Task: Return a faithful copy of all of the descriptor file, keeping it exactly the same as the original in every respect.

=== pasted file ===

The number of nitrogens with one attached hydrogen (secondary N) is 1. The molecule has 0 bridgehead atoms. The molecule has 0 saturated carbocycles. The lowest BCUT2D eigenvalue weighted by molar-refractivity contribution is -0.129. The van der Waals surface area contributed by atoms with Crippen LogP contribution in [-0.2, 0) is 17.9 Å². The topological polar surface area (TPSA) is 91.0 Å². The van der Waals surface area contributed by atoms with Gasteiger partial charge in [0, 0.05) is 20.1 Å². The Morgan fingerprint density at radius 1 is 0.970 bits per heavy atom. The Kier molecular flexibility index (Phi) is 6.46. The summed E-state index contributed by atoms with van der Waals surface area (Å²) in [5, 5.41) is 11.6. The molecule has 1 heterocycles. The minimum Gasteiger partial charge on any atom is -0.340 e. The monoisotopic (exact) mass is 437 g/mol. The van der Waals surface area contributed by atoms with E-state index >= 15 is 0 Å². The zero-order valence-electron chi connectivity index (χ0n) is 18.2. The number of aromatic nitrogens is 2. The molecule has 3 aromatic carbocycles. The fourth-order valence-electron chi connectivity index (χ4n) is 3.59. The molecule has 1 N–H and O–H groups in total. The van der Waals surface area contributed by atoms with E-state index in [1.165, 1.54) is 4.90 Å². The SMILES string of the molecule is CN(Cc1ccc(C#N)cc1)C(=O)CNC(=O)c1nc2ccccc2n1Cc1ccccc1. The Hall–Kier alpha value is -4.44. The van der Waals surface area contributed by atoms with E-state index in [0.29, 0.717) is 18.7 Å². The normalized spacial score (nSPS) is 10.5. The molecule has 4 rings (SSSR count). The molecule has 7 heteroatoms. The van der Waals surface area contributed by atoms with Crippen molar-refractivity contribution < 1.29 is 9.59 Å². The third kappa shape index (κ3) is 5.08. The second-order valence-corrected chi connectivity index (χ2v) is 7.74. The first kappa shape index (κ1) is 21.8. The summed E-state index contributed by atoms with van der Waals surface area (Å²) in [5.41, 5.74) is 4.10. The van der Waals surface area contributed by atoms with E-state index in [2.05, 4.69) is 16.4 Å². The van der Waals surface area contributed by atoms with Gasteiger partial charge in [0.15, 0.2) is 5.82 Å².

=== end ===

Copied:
The number of nitrogens with one attached hydrogen (secondary N) is 1. The molecule has 0 bridgehead atoms. The molecule has 0 saturated carbocycles. The lowest BCUT2D eigenvalue weighted by molar-refractivity contribution is -0.129. The van der Waals surface area contributed by atoms with Crippen LogP contribution in [-0.2, 0) is 17.9 Å². The topological polar surface area (TPSA) is 91.0 Å². The van der Waals surface area contributed by atoms with Gasteiger partial charge in [0, 0.05) is 20.1 Å². The Morgan fingerprint density at radius 1 is 0.970 bits per heavy atom. The Kier molecular flexibility index (Phi) is 6.46. The summed E-state index contributed by atoms with van der Waals surface area (Å²) in [5, 5.41) is 11.6. The molecule has 1 heterocycles. The minimum Gasteiger partial charge on any atom is -0.340 e. The monoisotopic (exact) mass is 437 g/mol. The van der Waals surface area contributed by atoms with E-state index >= 15 is 0 Å². The zero-order valence-electron chi connectivity index (χ0n) is 18.2. The number of aromatic nitrogens is 2. The molecule has 3 aromatic carbocycles. The fourth-order valence-electron chi connectivity index (χ4n) is 3.59. The molecule has 1 N–H and O–H groups in total. The van der Waals surface area contributed by atoms with E-state index in [1.165, 1.54) is 4.90 Å². The SMILES string of the molecule is CN(Cc1ccc(C#N)cc1)C(=O)CNC(=O)c1nc2ccccc2n1Cc1ccccc1. The Hall–Kier alpha value is -4.44. The van der Waals surface area contributed by atoms with E-state index in [0.29, 0.717) is 18.7 Å². The normalized spacial score (nSPS) is 10.5. The molecule has 4 rings (SSSR count). The molecule has 7 heteroatoms. The van der Waals surface area contributed by atoms with Crippen molar-refractivity contribution < 1.29 is 9.59 Å². The third kappa shape index (κ3) is 5.08. The second-order valence-corrected chi connectivity index (χ2v) is 7.74. The first kappa shape index (κ1) is 21.8. The summed E-state index contributed by atoms with van der Waals surface area (Å²) in [5.41, 5.74) is 4.10. The van der Waals surface area contributed by atoms with E-state index in [2.05, 4.69) is 16.4 Å². The van der Waals surface area contributed by atoms with Gasteiger partial charge in [0.15, 0.2) is 5.82 Å².